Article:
Although the importance of multiple studies corroborating a given result is acknowledged in virtually all of the sciences (Figure 1), the modern use of "reproducible research" was originally applied not to corroboration, but to transparency, with application in the computational sciences. Computer scientist Jon Claerbout coined the term and associated it with a software platform and set of procedures that permit the reader of a paper to see the entire processing trail from the raw data and code to figures and tables (4). This concept has been carried forward into many data-intensive domains, including epidemiology (5), computational biology (6), economics (7), and clinical trials (8). According to a U.S. National Science Foundation (NSF) subcommittee on replicability in science (9), "reproducibility refers to the ability of a researcher to duplicate the results of a prior study using the same materials as were used by the original investigator. That is, a second researcher might use the same raw data to build the same analysis files and implement the same statistical analysis in an attempt to yield the same results…. Reproducibility is a minimum necessary condition for a finding to be believable and informative."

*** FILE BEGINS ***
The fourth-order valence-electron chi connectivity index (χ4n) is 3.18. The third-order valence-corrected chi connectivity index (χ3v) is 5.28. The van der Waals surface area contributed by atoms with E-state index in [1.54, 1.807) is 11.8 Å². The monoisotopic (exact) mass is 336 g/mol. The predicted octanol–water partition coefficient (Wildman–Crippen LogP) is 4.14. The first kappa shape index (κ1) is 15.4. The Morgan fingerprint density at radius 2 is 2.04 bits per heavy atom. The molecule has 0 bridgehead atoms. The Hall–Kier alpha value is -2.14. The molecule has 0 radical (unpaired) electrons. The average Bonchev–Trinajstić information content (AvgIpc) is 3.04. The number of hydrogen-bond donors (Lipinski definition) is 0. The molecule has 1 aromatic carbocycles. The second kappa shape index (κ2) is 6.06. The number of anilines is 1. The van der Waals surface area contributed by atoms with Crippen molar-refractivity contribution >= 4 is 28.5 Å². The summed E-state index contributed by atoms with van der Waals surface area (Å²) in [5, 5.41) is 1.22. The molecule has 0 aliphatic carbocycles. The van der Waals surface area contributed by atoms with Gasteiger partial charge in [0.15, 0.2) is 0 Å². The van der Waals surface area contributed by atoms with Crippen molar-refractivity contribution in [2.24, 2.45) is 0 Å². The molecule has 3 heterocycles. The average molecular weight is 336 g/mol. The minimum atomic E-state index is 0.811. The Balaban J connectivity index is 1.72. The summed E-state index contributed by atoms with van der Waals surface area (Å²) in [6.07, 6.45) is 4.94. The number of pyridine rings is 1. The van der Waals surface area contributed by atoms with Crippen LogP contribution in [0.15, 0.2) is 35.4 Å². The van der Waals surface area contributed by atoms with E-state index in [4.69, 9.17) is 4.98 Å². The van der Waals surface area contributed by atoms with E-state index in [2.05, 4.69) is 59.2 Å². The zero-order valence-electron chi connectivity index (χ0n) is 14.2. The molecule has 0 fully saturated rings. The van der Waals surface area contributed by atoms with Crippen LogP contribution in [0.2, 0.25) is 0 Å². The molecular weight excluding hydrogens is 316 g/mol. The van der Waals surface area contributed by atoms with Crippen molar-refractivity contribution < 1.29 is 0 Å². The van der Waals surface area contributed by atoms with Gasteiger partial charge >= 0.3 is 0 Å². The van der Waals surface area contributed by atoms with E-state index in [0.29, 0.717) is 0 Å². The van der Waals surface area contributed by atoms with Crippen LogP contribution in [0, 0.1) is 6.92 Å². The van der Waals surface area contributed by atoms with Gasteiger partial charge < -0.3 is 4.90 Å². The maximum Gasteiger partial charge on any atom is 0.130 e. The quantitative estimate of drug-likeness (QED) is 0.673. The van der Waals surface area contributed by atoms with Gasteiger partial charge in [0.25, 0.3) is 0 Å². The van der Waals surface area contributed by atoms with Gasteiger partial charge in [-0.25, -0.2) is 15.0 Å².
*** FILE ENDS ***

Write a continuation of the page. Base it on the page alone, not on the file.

Jul-28-2019, 22:43:16 GMT